The tone was plaintive, almost bewildered. “We work tirelessly for the good of British society on several fronts,” Anas Altikriti protested before calling a press conference to refute the government’s charge that he and other like-minded Muslim leaders are doing the opposite.
A classified government review by two of Britain’s leading civil servants, expert in the Arab world and Islamist ideology, has concluded that organisations like the one Altikriti heads are, in effect, fronts for the Muslim Brotherhood — a charge they categorically deny.
The Ikhwan al-Muslimeen, as it is known in Arabic, was established in 1928 in Egypt and its goal was — and remains — the step-by-step Islamisation of Muslim communities with the ultimate aim of creating a global Caliphate ruled by holy law. “Allah is our objective” is the Brotherhood’s motto, “The Prophet is our leader. The Koran is our constitution. Jihad is our way. Dying in the way of Allah is our highest hope.”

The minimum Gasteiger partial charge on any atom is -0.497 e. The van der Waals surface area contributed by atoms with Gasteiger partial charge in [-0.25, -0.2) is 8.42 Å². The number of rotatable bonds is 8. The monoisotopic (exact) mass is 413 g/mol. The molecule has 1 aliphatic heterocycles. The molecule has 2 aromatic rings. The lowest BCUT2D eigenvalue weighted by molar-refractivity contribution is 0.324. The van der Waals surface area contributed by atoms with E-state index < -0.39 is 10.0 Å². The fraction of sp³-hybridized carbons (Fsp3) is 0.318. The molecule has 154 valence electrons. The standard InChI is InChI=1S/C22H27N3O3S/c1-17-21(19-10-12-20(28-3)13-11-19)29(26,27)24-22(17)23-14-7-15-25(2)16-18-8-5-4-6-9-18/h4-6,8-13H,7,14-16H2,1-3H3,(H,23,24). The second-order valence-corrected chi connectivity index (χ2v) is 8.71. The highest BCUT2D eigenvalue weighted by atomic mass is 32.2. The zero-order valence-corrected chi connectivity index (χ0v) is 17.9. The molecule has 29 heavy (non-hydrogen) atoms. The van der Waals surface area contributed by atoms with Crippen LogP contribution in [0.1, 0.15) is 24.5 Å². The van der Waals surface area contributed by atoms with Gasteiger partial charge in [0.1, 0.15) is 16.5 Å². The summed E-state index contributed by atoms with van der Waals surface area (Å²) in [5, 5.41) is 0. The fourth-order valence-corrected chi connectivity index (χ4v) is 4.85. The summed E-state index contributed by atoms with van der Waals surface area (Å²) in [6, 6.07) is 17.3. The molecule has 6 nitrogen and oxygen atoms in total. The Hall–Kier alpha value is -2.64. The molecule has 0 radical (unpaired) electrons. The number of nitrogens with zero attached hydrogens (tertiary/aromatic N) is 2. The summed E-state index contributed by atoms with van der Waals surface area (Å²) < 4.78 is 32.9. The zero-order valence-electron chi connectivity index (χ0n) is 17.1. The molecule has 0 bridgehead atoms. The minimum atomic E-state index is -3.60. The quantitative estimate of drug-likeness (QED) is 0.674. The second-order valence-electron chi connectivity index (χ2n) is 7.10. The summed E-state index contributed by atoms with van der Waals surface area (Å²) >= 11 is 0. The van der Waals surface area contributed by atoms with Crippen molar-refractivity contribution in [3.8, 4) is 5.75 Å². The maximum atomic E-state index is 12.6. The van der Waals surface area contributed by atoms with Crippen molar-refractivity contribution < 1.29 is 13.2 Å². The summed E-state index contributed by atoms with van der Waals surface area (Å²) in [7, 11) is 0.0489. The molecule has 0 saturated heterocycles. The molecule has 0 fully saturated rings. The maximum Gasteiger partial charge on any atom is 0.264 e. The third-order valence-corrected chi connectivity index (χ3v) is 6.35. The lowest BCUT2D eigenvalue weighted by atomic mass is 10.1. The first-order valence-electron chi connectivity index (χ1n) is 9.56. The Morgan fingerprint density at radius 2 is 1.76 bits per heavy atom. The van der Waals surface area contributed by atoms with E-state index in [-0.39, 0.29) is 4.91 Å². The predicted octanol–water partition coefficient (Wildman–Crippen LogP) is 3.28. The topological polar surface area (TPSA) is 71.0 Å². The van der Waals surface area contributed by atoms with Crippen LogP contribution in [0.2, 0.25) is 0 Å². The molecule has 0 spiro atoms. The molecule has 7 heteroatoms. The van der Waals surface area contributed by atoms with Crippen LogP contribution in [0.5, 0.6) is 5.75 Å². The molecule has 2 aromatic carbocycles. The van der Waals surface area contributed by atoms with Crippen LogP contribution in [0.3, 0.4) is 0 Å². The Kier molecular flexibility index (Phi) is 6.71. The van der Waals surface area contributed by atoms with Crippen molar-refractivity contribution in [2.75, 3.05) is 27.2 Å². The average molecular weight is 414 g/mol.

With Altikriti on the platform was Omer El-Hamdoon, president of the Muslim Association of Britain, and Mohammed Kozbar, chairman of the Finsbury Park Mosque, North London, where the press conference was held. “We are not enemies of the state,” said the gently-spoken Hamdoon. All three say they “totally reject the allegation” that they are “in any way linked to the Muslim Brotherhood”.